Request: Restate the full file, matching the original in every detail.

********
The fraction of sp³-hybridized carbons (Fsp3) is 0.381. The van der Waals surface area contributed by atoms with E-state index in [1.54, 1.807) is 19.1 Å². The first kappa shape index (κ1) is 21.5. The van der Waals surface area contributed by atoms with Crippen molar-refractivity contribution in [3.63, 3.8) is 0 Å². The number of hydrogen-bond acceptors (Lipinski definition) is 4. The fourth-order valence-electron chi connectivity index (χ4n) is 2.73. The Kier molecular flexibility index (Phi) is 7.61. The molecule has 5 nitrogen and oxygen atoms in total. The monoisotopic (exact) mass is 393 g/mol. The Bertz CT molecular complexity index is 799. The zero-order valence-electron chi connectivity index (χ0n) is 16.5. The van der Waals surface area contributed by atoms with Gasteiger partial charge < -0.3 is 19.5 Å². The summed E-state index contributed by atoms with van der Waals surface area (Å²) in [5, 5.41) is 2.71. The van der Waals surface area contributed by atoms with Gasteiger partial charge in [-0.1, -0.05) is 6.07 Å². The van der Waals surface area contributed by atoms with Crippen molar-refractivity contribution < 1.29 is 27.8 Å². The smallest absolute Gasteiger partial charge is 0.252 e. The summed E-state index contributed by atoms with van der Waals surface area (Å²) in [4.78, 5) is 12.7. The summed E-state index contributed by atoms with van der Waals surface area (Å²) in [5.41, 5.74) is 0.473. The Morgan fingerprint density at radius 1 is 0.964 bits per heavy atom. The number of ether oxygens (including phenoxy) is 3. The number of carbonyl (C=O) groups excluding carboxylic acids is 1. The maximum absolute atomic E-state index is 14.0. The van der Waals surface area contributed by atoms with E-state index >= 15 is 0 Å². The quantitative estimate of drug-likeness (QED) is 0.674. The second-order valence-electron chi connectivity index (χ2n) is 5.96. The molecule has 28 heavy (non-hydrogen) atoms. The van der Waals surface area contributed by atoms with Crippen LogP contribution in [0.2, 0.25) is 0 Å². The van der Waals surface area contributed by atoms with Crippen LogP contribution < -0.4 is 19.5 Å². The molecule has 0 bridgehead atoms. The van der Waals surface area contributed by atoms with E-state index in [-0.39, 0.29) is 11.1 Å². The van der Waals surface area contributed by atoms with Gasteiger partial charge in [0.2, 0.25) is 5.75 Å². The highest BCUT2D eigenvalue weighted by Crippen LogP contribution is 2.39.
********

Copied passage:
The fraction of sp³-hybridized carbons (Fsp3) is 0.381. The van der Waals surface area contributed by atoms with E-state index in [1.54, 1.807) is 19.1 Å². The first kappa shape index (κ1) is 21.5. The van der Waals surface area contributed by atoms with Crippen molar-refractivity contribution in [3.63, 3.8) is 0 Å². The number of hydrogen-bond acceptors (Lipinski definition) is 4. The fourth-order valence-electron chi connectivity index (χ4n) is 2.73. The Kier molecular flexibility index (Phi) is 7.61. The molecule has 5 nitrogen and oxygen atoms in total. The monoisotopic (exact) mass is 393 g/mol. The Bertz CT molecular complexity index is 799. The zero-order valence-electron chi connectivity index (χ0n) is 16.5. The van der Waals surface area contributed by atoms with Gasteiger partial charge < -0.3 is 19.5 Å². The summed E-state index contributed by atoms with van der Waals surface area (Å²) in [5, 5.41) is 2.71. The van der Waals surface area contributed by atoms with Gasteiger partial charge in [-0.1, -0.05) is 6.07 Å². The van der Waals surface area contributed by atoms with Crippen molar-refractivity contribution < 1.29 is 27.8 Å². The smallest absolute Gasteiger partial charge is 0.252 e. The summed E-state index contributed by atoms with van der Waals surface area (Å²) in [4.78, 5) is 12.7. The summed E-state index contributed by atoms with van der Waals surface area (Å²) in [5.41, 5.74) is 0.473. The Morgan fingerprint density at radius 1 is 0.964 bits per heavy atom. The number of ether oxygens (including phenoxy) is 3. The number of carbonyl (C=O) groups excluding carboxylic acids is 1. The maximum absolute atomic E-state index is 14.0. The van der Waals surface area contributed by atoms with E-state index >= 15 is 0 Å². The quantitative estimate of drug-likeness (QED) is 0.674. The second-order valence-electron chi connectivity index (χ2n) is 5.96. The molecule has 28 heavy (non-hydrogen) atoms. The van der Waals surface area contributed by atoms with Crippen LogP contribution in [0.2, 0.25) is 0 Å². The van der Waals surface area contributed by atoms with Crippen LogP contribution < -0.4 is 19.5 Å². The molecule has 0 bridgehead atoms. The van der Waals surface area contributed by atoms with E-state index in [-0.39, 0.29) is 11.1 Å². The van der Waals surface area contributed by atoms with Gasteiger partial charge in [0.2, 0.25) is 5.75 Å². The highest BCUT2D eigenvalue weighted by Crippen LogP contribution is 2.39.